As the olive harvest gets underway in Argentina, farmers and experts in the sector are acknowledging that this year’s crop is happening under very complex economic and agronomic circumstances.
This year, we plan to increase the production volume a little due to the increase in demand for oil that we had. So we buy olives.
In addition, there is a possibility the olives will produce less oil due to a prolonged drought that interfered with the formation of oil in the drupe, also known as lipogenesis.
Argentina, the largest producer of olives and olive oil in the Western Hemisphere, has been battling dry conditions since the second half of 2021 due to the effects of an unpredictable summer and the La Niña phenomenon, which tends to cause drought in the region.See Also:Argentina Receives Its First Geographical Indication for Olive Oil
Argentina has more than 90,000 hectares of olive trees. Most olive groves are found in La Rioja, Mendoza, San Juan and Catamarca. These olive-dense regions were part of the areas that were hardest hit by the drought.
Meteorologists feared that the country would experience a repeat of the severe drought experienced in 2017/18 that resulted in a €3.23 billion economic losses. Though rains came in March 2022, it was too late as crops such as olives, soy and corn were too far along in their development cycles to benefit from the rainfall.
Despite the poor harvest, olive producers and millers are hopeful that the good prices of olives and olive oil in part due to the impacts of the Covid-19 pandemic and the Russian invasion of Ukraine.
The latter has led to an acute shortage of sunflower oil, rising demand for olive oil in Europe and increasing domestic consumption, which will cushion farmers against the impacts of drought and a poor harvest.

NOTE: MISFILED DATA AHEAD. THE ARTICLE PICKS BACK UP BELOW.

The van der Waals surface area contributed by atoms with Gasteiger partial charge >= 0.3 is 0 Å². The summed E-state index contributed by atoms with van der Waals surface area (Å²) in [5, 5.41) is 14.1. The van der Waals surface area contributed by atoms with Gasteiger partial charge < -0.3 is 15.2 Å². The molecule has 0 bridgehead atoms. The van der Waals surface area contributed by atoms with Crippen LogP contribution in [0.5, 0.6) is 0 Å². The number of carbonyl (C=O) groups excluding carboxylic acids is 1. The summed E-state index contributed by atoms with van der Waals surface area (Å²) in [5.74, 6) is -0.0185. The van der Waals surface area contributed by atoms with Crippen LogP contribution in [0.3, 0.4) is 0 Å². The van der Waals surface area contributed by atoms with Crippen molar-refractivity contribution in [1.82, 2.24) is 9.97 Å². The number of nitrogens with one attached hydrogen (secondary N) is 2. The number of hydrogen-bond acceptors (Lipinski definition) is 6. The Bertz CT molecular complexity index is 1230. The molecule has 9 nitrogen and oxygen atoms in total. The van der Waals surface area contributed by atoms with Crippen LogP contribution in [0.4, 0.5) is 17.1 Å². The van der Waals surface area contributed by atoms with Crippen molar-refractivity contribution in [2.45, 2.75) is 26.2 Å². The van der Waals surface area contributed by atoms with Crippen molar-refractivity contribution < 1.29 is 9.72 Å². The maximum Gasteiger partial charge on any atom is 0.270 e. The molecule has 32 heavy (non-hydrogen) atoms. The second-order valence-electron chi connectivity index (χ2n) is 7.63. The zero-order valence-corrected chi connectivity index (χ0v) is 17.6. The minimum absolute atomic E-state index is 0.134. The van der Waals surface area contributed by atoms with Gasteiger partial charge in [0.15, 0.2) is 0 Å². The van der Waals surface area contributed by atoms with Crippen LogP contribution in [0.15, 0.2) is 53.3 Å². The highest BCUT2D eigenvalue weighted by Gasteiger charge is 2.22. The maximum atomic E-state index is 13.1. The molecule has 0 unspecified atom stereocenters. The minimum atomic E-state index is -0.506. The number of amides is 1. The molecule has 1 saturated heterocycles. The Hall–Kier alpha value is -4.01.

“We began the production of Changlot variety olives this week, and we will continue soon with Arbequina,” Diego Calderón, the plant manager at Almazara S.A., told Diario de Cuyo. “This year, we plan to increase the production volume a little due to the increase in demand for oil that we had. So we buy olives.”
“The varieties that we work with the most are Arauco and Arbequina and, to a lesser extent Coratina,” he added. “In yield, we estimate to have something similar to 2021 starting at 14 percent and ending at 19 or 20 percent.”
“The national market is increasing and is the largest consumer of our Fontalba brand,” Calderón continued. “We also work with Mexico for a small part.”
In recent years, the olive sector in Argentina has faced a range of challenges.
In 2021, the Ministry of Agriculture declared a state of emergency and an agricultural disaster in San Juan, one of the main olive-growing regions of the country, due to floods, frosts, hail and intense rains. The damage to olives was so severe that some experts in the sector predicted a double-digit drop in production.
Since olive oil production is labor and energy-intensive, the sector also has retracted extensively due to the low availability of laborers to work in the olive groves. Furthermore, the industry has to contend with the energy crisis due to fuel shortages also spawned by the Russian invasion of Ukraine.